It’s not really a surprise to anyone is it? Australia flying at us full of rage and inspiration and tearing into England’s batsmen and bowlers with all the charm of a playground bully, writes Martin Smith.
They deserve their 2-0 lead and England have been poor in certain areas - batting, bowling and fielding come to mind.
But the aggression and confrontation are all getting a bit out of hand.
And it‘s England’s fault, to a point.
All last summer we had past players, captains and pundits lining up to say with much glee that we were going to whitewash the Aussies.
In the end it was 3-0 but England were lucky in that three of the five tests could have gone to the Aussie side that we were taking great pride in looking down upon.
We thought we were being realistic. They thought we were lording it over them.
If there’s one thing certain to bring out the ocker in the Aussie it’s the poms being superior.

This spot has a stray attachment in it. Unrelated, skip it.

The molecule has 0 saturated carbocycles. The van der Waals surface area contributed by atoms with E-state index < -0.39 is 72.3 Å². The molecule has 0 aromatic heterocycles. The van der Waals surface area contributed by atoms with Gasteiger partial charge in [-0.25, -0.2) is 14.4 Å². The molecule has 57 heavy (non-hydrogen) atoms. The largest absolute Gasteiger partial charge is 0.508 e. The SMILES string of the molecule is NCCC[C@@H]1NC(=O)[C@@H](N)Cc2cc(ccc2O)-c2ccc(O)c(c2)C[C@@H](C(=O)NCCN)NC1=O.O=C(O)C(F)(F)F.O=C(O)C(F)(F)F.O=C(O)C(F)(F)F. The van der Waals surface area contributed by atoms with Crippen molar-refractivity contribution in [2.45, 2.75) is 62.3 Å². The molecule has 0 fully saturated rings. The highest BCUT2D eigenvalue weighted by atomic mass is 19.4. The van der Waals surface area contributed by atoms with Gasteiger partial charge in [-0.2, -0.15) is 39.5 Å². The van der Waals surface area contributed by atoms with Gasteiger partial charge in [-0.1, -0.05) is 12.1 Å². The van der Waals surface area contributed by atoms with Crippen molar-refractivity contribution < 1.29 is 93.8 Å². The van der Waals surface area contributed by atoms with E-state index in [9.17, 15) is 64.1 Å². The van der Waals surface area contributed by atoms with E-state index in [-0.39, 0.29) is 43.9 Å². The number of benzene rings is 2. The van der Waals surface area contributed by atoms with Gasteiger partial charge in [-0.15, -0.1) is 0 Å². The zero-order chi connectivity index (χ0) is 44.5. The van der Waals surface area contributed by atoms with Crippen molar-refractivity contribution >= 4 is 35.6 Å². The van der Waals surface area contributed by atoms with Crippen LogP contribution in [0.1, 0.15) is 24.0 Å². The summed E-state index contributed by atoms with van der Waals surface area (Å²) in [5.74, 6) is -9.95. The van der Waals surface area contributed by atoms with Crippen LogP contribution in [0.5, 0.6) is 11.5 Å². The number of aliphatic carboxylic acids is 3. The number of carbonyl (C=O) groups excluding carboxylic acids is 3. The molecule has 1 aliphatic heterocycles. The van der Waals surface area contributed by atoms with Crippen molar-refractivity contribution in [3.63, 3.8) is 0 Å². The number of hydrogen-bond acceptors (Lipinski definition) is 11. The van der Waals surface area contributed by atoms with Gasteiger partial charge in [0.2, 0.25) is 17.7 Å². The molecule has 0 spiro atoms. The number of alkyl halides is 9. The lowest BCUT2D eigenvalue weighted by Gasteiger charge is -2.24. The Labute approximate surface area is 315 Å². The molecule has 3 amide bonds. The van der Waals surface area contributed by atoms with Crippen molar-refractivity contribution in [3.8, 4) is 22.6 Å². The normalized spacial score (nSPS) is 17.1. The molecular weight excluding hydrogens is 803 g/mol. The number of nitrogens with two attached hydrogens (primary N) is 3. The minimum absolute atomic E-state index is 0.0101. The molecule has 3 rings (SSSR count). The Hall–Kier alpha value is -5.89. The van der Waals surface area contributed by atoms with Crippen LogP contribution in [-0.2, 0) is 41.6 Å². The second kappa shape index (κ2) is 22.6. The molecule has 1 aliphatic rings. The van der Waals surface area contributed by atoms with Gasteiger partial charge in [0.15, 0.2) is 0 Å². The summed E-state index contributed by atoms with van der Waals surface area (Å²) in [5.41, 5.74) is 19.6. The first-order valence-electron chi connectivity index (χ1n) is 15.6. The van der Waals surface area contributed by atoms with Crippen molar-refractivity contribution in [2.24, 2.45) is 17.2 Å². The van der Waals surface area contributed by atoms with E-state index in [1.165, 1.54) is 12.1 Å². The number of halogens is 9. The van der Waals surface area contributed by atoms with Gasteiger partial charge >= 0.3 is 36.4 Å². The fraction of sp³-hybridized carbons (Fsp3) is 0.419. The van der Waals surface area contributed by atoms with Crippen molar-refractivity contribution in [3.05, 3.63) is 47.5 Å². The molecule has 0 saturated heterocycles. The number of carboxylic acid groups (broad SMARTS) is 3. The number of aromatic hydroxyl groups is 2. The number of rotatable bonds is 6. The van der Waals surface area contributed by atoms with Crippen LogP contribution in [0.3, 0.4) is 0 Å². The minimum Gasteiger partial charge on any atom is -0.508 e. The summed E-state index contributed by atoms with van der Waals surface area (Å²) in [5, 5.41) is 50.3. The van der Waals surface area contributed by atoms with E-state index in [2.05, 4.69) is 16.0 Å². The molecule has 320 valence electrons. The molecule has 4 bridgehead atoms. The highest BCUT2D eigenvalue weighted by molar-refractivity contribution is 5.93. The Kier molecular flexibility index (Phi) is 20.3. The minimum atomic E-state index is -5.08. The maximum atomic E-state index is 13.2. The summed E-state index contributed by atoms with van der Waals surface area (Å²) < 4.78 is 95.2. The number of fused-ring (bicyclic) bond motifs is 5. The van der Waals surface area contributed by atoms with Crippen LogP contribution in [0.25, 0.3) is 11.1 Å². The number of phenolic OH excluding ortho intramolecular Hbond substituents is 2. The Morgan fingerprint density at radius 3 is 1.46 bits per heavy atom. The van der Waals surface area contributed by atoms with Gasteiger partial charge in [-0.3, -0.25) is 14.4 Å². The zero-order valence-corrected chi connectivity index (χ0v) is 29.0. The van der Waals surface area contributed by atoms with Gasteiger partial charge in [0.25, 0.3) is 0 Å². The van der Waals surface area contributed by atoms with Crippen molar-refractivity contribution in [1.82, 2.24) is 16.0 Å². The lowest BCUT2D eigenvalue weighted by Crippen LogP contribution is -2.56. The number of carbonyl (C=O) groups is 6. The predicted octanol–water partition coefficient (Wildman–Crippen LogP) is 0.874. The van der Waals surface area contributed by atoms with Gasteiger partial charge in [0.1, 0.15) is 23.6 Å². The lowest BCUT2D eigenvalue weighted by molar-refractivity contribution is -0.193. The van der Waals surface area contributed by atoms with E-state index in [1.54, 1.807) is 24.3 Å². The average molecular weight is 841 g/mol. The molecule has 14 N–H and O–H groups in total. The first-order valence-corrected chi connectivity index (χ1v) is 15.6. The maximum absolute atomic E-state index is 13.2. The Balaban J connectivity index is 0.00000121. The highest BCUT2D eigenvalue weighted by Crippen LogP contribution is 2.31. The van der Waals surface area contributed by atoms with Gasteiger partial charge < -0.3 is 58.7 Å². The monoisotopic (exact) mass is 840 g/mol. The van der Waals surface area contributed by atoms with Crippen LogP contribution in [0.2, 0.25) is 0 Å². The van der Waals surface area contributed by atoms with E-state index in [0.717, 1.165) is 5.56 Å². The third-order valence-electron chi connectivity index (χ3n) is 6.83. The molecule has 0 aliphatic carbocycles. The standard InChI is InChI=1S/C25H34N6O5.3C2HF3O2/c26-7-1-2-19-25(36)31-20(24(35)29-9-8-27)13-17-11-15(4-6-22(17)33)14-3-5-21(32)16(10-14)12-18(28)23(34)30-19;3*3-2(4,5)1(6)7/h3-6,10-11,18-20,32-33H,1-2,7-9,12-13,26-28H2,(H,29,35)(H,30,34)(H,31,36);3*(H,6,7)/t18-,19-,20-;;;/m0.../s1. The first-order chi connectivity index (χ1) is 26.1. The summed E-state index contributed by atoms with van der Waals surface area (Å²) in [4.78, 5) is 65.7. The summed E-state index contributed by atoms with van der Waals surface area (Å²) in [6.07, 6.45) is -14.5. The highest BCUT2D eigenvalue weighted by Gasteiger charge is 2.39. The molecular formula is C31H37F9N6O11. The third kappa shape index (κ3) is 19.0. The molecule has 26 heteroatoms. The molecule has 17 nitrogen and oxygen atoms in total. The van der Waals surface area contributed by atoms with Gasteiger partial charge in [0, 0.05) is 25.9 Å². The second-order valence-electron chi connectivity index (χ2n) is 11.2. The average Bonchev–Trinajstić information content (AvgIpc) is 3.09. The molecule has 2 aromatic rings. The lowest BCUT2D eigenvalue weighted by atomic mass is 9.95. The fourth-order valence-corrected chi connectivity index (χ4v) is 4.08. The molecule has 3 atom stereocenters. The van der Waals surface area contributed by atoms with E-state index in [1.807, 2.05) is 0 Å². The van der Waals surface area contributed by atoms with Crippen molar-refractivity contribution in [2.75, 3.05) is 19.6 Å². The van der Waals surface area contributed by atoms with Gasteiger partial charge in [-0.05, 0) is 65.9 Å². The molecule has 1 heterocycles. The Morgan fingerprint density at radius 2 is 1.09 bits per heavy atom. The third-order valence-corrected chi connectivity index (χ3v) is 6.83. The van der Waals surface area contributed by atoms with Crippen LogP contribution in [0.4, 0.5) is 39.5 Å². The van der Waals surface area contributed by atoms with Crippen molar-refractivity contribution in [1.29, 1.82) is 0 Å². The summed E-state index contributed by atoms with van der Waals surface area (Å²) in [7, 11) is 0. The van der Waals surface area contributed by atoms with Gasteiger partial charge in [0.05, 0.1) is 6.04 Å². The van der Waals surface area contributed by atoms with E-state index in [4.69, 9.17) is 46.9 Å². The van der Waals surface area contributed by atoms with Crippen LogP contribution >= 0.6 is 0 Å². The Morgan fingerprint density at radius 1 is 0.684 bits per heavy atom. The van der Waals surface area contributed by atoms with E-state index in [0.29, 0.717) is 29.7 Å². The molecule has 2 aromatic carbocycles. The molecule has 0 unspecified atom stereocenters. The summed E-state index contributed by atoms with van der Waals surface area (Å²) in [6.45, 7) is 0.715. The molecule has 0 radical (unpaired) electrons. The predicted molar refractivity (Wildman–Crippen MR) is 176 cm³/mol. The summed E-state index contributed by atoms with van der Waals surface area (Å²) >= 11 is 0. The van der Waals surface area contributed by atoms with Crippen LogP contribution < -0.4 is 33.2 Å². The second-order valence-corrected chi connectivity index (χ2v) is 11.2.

Two-hundred years of our ruling class treating their country as an uncouth colonial outpost is going to stick in the cultural throat for a while - mind you our leaders felt pretty much the same way about Yorkshire.
We don’t see things from their perspective, enlightened though many of us believe ourselves to be.
The colonial chip is a heavy one to bear.
Look at the way Australians perceive the English. Whingeing poms or pompous, presumptious toffs deserving their overdue come-uppance from an honest, straight-talking Aussie.
It’s not just Australia either. The USA, mightiest nation on earth, still holds a cultural grudge against the so-called motherland that shows up in the most unexpected of places.
Look at practically all the villains in Disney movies from Captain hook to Cruella de Ville, Shere Khan in Jungle Book to Jafar in Aladdin - all sneaky, double-crossing and cowardly British toffs.
On the eve of this series people like Ian Botham played the caricatured Brit by predicting 5-0 for England, stoking up the whirlwind.
Darren Lehmann took all this and the Stuart Broad ‘not walking’ issue of last summer and turned it into a patriotic war.
As usual we didn’t see it coming, didn’t comprehend the depth of the Aussie hurt. We do now.